Can you please explain why confirmation cutoff levels are lower than screening levels?

For drug screening tests, a cut-off is chosen that will optimize drug detection but minimize the number of false positive results. It is important to note that a negative sample doesn’t mean that it is drug free; it might contain a drug at a concentration that is lower than the defined cut-off. 

Screening and confirmation testing are performed using different methodologies that necessitate different cutoff levels. The cutoff levels of an immunoassay screen are typically higher than those of a more sensitive GC/MS or LC/MS/MS confirm test, because they screen for a larger group of parent compounds, metabolites and other structurally similar compounds. 

If a screening test detects a drug (above the screening cutoff level) the presumptive positive specimen will be sent to GC/MS or LC/MS/MS confirmation testing. Many times, these individual compounds are present in concentrations much lower than the total immunoassay response, thus resulting for the cutoff levels being lower for the GC/MS or LC/MS/MS test.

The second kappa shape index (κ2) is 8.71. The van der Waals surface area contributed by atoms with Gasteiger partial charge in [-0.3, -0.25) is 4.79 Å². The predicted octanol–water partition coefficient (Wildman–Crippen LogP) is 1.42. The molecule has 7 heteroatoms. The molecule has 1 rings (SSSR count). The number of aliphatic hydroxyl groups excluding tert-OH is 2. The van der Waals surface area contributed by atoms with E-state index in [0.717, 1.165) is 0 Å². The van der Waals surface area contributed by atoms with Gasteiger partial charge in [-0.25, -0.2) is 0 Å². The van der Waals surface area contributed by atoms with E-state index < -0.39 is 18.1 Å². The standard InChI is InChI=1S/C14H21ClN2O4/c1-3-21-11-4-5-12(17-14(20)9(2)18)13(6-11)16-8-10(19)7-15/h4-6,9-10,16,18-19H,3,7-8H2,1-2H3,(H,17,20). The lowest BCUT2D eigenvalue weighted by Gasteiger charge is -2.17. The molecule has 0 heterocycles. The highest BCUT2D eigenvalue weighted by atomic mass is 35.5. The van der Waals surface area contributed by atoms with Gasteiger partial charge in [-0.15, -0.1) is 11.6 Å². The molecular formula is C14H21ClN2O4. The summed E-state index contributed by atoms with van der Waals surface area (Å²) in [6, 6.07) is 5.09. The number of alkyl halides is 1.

The screening test is very general and the confirmation test is very specific. 

A specific example:

The cut off for marijuana on the screen is 50 ng/ml, which is a composite of all 31 metabolite concentrations. If the sample is below this level the test is over as a passing status. If the sample is over 50 ng/ml the sample is sent on to a GC/MS for confirmation. The cutoff for the confirmation is lower at 15 ng/ml because the machine only identifies one of the 31 metabolites which is the 11-nor-D-9-tetrahyrocanibinolic acid. To pass, the one metabolite must be below the 15-ng/ml cutoff.